A star rating of 5 out of 5.

In the UK, pretty much everyone has used the NHS at some point in their lives, while many of us have stopped by obstetrics and gynaecology wards up and down the country, whether it's to birth a baby, watch a baby be born or be the baby that's being birthed (shout out to Wycombe Hospital for rolling out the red carpet for me back in 1996).


So when Adam Kay's autobiographical medical book This Is Going to Hurt: Secret Diaries of a Junior Doctor landed on shop shelves back in 2017, it quickly became a best-seller. Not only was Kay's writing hilarious, informative and at times horrifyingly explicit (you'll wish you'd never heard the 'de-gloving' story), This Is Going to Hurt provided brutally honest insight into what is arguably the best-loved institution in the UK.

Of course, a close second would be the BBC, which has adapted the medic-turned-comedian's book for TV, with the award-winning Ben Whishaw starring as a fictionalised version of Kay – and if there was ever to be an advert for why both pillars of British society need to be fiercely protected from budget cuts and defunding efforts, it would be this seven-part series.

This is Going to Hurt

Written by Kay himself, This Is Going to Hurt is a loose adaptation of the original book, following Adam – a slightly cocky, majorly sarcastic acting registrar working in a hospital on the Obs and Gynae ward or "brats and t**ts," as he calls it.

When we meet the constantly-exhausted doctor, he's asleep in his car, having accidentally passed out in the hospital car park at the end of a long shift. After being woken up by a phone call from his underling SHO (senior house officer), he's about to make his way back inside when he spots an expectant mother in labour outside the hospital.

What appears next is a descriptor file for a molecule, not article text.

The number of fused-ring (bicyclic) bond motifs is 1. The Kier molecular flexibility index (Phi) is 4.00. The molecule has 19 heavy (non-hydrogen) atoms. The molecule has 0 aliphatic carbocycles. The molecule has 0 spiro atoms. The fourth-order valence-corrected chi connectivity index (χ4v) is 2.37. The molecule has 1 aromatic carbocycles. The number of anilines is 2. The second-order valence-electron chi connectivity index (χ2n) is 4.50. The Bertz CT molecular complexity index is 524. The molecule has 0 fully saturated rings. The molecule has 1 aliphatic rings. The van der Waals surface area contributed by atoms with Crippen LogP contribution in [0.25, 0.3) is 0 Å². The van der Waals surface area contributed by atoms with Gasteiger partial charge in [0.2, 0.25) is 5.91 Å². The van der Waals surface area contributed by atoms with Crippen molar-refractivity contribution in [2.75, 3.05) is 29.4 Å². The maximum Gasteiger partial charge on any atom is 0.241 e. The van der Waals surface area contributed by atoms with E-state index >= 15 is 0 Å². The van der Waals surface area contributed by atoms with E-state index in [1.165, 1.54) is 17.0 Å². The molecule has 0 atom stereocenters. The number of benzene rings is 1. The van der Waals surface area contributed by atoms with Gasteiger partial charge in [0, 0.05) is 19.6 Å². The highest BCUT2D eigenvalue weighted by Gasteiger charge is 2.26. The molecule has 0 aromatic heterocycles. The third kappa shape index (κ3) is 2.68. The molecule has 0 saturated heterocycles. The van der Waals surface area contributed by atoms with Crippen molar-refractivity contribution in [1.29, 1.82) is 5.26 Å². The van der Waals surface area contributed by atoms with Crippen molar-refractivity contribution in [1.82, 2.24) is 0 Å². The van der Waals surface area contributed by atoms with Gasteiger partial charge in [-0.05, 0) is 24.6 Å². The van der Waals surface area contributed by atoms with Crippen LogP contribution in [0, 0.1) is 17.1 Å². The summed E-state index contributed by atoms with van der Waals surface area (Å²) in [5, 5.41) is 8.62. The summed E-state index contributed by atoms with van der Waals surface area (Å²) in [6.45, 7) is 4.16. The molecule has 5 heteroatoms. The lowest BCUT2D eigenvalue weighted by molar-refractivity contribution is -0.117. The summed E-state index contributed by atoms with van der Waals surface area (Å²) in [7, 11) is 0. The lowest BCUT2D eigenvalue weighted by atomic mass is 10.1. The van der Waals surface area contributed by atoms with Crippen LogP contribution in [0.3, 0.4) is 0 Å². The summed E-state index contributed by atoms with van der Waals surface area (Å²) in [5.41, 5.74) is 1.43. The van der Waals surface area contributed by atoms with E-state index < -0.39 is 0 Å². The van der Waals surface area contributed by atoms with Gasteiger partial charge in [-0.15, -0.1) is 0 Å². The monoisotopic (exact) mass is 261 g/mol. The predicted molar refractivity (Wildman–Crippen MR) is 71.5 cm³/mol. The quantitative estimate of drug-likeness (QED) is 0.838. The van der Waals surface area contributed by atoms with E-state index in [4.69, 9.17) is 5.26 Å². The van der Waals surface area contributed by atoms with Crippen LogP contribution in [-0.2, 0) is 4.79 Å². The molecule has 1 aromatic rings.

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We're only a few minutes in when Adam has to make the first delivery of the show and it's a dramatic one, with the doctor taking the woman up in the hospital's maintenance lift and dealing with a cord prolapse by manually pushing the umbilical cord back inside the womb.

If you couldn't already tell, This Is Going to Hurt is a bit of a crash course in medical jargon that'll have you Googling the definition of early onset pre-eclampsia, but don't let that put you off.

Adam frequently breaks the fourth wall in a Fleabag-ian manner to explain what various medical conditions are, while the show doesn't hold back when it comes to showing the gruesome reality of a caesarean section, so if you're squeamish I'd have a cushion ready to cover your face with (although by the end of the show, you're very used to seeing Ben Whishaw covered head-to-toe in fake blood).

This is Going to Hurt Alex Jennings

The show makes for a rather intense watch and does exactly what it says on the tin – there'll be moments where you're holding back tears and others where your sides physically hurt from laughing.

As for the cast, This Is Going to Hurt boasts an unsurprisingly excellent performance from Whishaw, who gives us an initially unlikeable Adam before diving deeper into one particularly traumatic instance on the job that rocks his confidence and his personal life as a gay man with a mother still unable to accept his sexuality.

As for newcomer Ambika Mod, This Is Going to Hurt serves as the perfect platform to show off just how much of a rising star she is, with the comedian starring as under-confidant trainee Shruti, who is regularly teased by the slightly pompous Adam as the two begin to form an almost brother-sister bond.

Together with The Crown's Alex Jennings as wealthy consultant Mr Lockhart and the hilarious Ashley McGuire as his no-nonsense stand-in Miss Houghton, the comedy-drama impresses with its strong cast, bolstered by the show's soundtrack of mid-noughties earworms.

A fast-paced emotional rollercoaster, This Is Going to Hurt is hands-down one of the best dramas we'll see in 2022 and with the show hitting home just how much pressure the NHS is under right now, the adaptation couldn't come at a better time.

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This Is Going to Hurt airs on Tuesday 8th February at 9pm on BBC One, with all seven episodes arriving on BBC iPlayer. You can buy Adam Kay's book on Amazon. While you’re waiting visit our TV Guide to see what’s on tonight.


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